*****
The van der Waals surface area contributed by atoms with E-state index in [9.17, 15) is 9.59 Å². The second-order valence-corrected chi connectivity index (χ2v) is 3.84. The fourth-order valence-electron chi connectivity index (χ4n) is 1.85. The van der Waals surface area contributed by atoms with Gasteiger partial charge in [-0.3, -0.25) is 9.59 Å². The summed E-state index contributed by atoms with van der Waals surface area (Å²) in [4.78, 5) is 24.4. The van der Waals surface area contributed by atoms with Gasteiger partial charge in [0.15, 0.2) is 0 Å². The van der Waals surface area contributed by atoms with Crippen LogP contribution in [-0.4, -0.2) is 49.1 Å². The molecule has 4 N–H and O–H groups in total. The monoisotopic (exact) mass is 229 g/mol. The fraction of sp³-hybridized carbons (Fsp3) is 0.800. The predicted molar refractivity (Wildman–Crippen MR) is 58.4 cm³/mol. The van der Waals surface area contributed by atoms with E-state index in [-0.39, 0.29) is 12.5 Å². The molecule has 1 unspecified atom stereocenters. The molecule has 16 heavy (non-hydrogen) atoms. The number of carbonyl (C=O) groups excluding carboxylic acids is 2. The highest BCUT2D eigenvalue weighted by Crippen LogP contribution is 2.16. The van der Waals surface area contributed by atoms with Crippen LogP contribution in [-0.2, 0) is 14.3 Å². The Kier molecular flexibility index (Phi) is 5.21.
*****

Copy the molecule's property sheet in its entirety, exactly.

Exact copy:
The van der Waals surface area contributed by atoms with E-state index in [9.17, 15) is 9.59 Å². The second-order valence-corrected chi connectivity index (χ2v) is 3.84. The fourth-order valence-electron chi connectivity index (χ4n) is 1.85. The van der Waals surface area contributed by atoms with Gasteiger partial charge in [-0.3, -0.25) is 9.59 Å². The summed E-state index contributed by atoms with van der Waals surface area (Å²) in [4.78, 5) is 24.4. The van der Waals surface area contributed by atoms with Gasteiger partial charge in [0.15, 0.2) is 0 Å². The van der Waals surface area contributed by atoms with Crippen LogP contribution in [-0.4, -0.2) is 49.1 Å². The molecule has 4 N–H and O–H groups in total. The monoisotopic (exact) mass is 229 g/mol. The fraction of sp³-hybridized carbons (Fsp3) is 0.800. The predicted molar refractivity (Wildman–Crippen MR) is 58.4 cm³/mol. The van der Waals surface area contributed by atoms with E-state index in [-0.39, 0.29) is 12.5 Å². The molecule has 1 unspecified atom stereocenters. The molecule has 16 heavy (non-hydrogen) atoms. The number of carbonyl (C=O) groups excluding carboxylic acids is 2. The highest BCUT2D eigenvalue weighted by Crippen LogP contribution is 2.16. The van der Waals surface area contributed by atoms with Crippen LogP contribution in [-0.2, 0) is 14.3 Å². The Kier molecular flexibility index (Phi) is 5.21.